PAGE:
1. Servicing

Most machines require a minimum of $2,000 cash per week. Cash should be loaded on a rotating basis. Many banks will charge your business a surcharge and merchants charge a monthly rental fee or commission, depending upon the contract both parties have agreed upon. New business owners are urged to conduct thorough research so that margins are correctly set from the beginning. This will help ensure higher profit margins for your ATM business.

  1. Maintenance

The amount of maintenance a machine requires is dependent on several factors, including where the machine is located and how much traffic it gets. Maintenance expenses include the cost of the parts that you have to purchase and the cost of repair. You will be fully responsible for these costs if the machine is not under warranty.

Most new ATMs come with a 1-2 year warranty on parts and most repairs on ATMs can be handled easily. Distributors and franchisors will offer at least a limited warranty to cover issues that arise from normal usage for a set number of years from the purchase date. Even if your machines are in good running condition, it is wise to have regular maintenance checks to hopefully prevent major problems in the future.

  1. Receipt Paper

Note that this is a highly variable cost depending on location, use, schedule, age of the machine, etc. A case of receipt paper with 8 rolls costs approximately $50. A medium to high volume location will be going through not more than one roll per month. Slower locations may go through one roll per quarter.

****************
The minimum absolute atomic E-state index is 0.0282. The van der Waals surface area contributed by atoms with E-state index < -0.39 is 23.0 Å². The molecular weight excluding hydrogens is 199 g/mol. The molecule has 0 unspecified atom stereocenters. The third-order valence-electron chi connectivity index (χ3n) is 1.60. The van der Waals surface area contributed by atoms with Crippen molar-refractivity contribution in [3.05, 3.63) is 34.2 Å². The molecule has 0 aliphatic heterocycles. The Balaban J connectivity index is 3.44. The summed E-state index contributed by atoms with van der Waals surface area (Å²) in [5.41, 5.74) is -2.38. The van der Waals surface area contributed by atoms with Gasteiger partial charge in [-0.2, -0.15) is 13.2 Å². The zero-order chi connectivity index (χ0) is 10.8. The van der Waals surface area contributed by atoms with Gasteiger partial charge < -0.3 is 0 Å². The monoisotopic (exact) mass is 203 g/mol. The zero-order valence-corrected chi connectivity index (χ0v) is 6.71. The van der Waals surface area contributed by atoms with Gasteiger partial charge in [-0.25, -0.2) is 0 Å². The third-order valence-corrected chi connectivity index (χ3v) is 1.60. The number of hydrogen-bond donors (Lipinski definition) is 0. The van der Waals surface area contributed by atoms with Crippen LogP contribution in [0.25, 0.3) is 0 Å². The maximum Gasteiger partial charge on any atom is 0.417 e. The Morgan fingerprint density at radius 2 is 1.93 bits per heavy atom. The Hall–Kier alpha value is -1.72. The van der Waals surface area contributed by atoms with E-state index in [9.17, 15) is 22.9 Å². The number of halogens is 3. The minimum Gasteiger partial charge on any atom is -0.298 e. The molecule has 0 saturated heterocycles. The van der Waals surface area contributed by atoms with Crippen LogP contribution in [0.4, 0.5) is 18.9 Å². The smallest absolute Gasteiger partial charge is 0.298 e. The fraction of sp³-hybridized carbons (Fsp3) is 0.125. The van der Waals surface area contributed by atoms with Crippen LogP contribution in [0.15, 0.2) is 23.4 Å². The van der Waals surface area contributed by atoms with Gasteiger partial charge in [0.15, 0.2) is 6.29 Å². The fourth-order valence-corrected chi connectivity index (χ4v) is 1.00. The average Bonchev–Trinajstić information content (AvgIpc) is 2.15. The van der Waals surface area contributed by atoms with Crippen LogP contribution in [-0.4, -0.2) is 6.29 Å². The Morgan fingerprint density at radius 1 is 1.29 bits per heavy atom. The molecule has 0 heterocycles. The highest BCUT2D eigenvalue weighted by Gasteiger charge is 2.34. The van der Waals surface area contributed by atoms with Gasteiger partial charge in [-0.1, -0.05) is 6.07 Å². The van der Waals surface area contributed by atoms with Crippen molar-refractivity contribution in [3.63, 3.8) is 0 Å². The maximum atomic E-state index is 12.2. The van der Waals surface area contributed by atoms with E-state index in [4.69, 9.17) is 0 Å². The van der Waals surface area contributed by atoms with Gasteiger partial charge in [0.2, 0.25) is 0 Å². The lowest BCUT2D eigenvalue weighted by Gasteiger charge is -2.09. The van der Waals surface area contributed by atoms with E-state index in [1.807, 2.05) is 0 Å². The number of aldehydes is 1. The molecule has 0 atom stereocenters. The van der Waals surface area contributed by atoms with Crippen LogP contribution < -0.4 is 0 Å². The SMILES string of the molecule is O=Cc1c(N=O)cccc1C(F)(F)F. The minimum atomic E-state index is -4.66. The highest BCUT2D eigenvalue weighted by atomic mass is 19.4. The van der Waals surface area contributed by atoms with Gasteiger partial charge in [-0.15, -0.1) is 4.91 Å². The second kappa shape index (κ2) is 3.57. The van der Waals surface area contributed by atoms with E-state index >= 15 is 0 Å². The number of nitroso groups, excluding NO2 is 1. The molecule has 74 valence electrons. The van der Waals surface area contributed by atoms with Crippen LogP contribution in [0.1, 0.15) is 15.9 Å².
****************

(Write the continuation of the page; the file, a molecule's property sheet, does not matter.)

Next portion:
1. Fuel

This is a highly variable cost dependent on your vehicle type, frequency of cash loads/service, and geography of route.

  1. Communication Costs

ATMs can be connected to regular dial-up phone connections. They can also be hardwired via Ethernet/CAT5 cable straight to the machine; this is the most effective and least expensive option. Also, many operators use a wireless option where a phone line or internet hardwire is not an option to connect ATM machines. However, this cost is not always a concern and if you take advantage of the merchants’ internet or phone line, there is no additional cost. If you have a wireless router in place, expect to pay around $10-$20 per month.

  1. Insurance

Just like other licenses and permits, an ATM business needs insurance in order to operate safely and lawfully. Business Insurance protects your business’s financial wellbeing in the event of a covered loss. There are several types of insurance policies created for ATM businesses to protect from different risks. If you are unsure of the types of risks that your store may face, begin with General Liability Insurance. This is the most common coverage that ATM businesses need, so it is a great place to start for your business.

ATM machines offer low maintenance, semi-passive income for a business. The machines are ideal as a side business, and they also have the potential for full-time business opportunities.

Solomon. O'Chucks